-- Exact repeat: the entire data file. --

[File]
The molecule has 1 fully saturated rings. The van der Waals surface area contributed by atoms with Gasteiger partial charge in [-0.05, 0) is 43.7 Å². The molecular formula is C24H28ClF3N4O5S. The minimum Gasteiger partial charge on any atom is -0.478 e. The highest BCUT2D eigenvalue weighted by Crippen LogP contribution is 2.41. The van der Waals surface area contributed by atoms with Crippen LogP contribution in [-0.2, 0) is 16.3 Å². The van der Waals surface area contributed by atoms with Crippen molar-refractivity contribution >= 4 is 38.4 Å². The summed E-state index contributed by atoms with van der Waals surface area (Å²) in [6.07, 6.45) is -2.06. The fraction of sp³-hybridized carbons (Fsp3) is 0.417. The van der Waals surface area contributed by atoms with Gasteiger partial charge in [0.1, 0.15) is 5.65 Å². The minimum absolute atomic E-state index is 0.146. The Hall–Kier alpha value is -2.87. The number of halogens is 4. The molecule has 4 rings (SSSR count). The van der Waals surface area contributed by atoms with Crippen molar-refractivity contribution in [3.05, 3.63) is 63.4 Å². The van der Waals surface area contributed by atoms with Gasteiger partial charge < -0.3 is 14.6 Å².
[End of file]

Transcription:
The molecule has 1 fully saturated rings. The van der Waals surface area contributed by atoms with Gasteiger partial charge in [-0.05, 0) is 43.7 Å². The molecular formula is C24H28ClF3N4O5S. The minimum Gasteiger partial charge on any atom is -0.478 e. The highest BCUT2D eigenvalue weighted by Crippen LogP contribution is 2.41. The van der Waals surface area contributed by atoms with Crippen LogP contribution in [-0.2, 0) is 16.3 Å². The van der Waals surface area contributed by atoms with Crippen molar-refractivity contribution >= 4 is 38.4 Å². The summed E-state index contributed by atoms with van der Waals surface area (Å²) in [6.07, 6.45) is -2.06. The fraction of sp³-hybridized carbons (Fsp3) is 0.417. The van der Waals surface area contributed by atoms with Gasteiger partial charge in [0.1, 0.15) is 5.65 Å². The minimum absolute atomic E-state index is 0.146. The Hall–Kier alpha value is -2.87. The number of halogens is 4. The molecule has 4 rings (SSSR count). The van der Waals surface area contributed by atoms with Crippen molar-refractivity contribution in [3.05, 3.63) is 63.4 Å². The van der Waals surface area contributed by atoms with Gasteiger partial charge < -0.3 is 14.6 Å².